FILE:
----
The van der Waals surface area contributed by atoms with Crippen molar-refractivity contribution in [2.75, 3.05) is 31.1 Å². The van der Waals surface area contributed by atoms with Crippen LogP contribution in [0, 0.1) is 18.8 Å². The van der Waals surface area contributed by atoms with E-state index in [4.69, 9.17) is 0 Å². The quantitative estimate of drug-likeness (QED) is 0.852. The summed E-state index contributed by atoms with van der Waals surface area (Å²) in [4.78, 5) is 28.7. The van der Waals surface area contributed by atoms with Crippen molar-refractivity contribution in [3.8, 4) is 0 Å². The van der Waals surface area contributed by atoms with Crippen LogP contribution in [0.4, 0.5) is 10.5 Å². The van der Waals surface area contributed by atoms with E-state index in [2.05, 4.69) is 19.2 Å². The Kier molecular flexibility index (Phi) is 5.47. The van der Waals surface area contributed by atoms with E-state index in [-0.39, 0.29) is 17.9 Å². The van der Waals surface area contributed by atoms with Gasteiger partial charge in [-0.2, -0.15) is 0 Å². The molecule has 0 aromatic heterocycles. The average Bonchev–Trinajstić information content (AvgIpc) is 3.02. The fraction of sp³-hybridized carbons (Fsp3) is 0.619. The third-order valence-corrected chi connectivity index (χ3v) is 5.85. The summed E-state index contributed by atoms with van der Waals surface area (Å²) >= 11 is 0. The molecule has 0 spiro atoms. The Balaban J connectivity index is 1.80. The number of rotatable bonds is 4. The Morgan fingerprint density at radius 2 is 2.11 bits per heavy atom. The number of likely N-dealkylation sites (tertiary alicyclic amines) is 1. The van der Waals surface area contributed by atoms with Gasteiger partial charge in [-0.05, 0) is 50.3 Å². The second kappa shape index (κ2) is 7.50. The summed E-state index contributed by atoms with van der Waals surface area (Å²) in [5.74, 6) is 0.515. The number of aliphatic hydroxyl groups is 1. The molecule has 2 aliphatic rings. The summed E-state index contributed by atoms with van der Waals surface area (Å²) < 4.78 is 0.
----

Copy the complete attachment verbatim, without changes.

The van der Waals surface area contributed by atoms with Crippen molar-refractivity contribution in [2.75, 3.05) is 31.1 Å². The van der Waals surface area contributed by atoms with Crippen LogP contribution in [0, 0.1) is 18.8 Å². The van der Waals surface area contributed by atoms with E-state index in [4.69, 9.17) is 0 Å². The quantitative estimate of drug-likeness (QED) is 0.852. The summed E-state index contributed by atoms with van der Waals surface area (Å²) in [4.78, 5) is 28.7. The van der Waals surface area contributed by atoms with Crippen molar-refractivity contribution in [3.8, 4) is 0 Å². The van der Waals surface area contributed by atoms with Crippen LogP contribution in [0.4, 0.5) is 10.5 Å². The van der Waals surface area contributed by atoms with E-state index in [2.05, 4.69) is 19.2 Å². The Kier molecular flexibility index (Phi) is 5.47. The van der Waals surface area contributed by atoms with E-state index in [-0.39, 0.29) is 17.9 Å². The van der Waals surface area contributed by atoms with Gasteiger partial charge in [-0.2, -0.15) is 0 Å². The molecule has 0 aromatic heterocycles. The average Bonchev–Trinajstić information content (AvgIpc) is 3.02. The fraction of sp³-hybridized carbons (Fsp3) is 0.619. The third-order valence-corrected chi connectivity index (χ3v) is 5.85. The summed E-state index contributed by atoms with van der Waals surface area (Å²) >= 11 is 0. The molecule has 0 spiro atoms. The Balaban J connectivity index is 1.80. The number of rotatable bonds is 4. The Morgan fingerprint density at radius 2 is 2.11 bits per heavy atom. The number of likely N-dealkylation sites (tertiary alicyclic amines) is 1. The van der Waals surface area contributed by atoms with Gasteiger partial charge in [-0.05, 0) is 50.3 Å². The second kappa shape index (κ2) is 7.50. The summed E-state index contributed by atoms with van der Waals surface area (Å²) in [5.74, 6) is 0.515. The number of aliphatic hydroxyl groups is 1. The molecule has 2 aliphatic rings. The summed E-state index contributed by atoms with van der Waals surface area (Å²) < 4.78 is 0.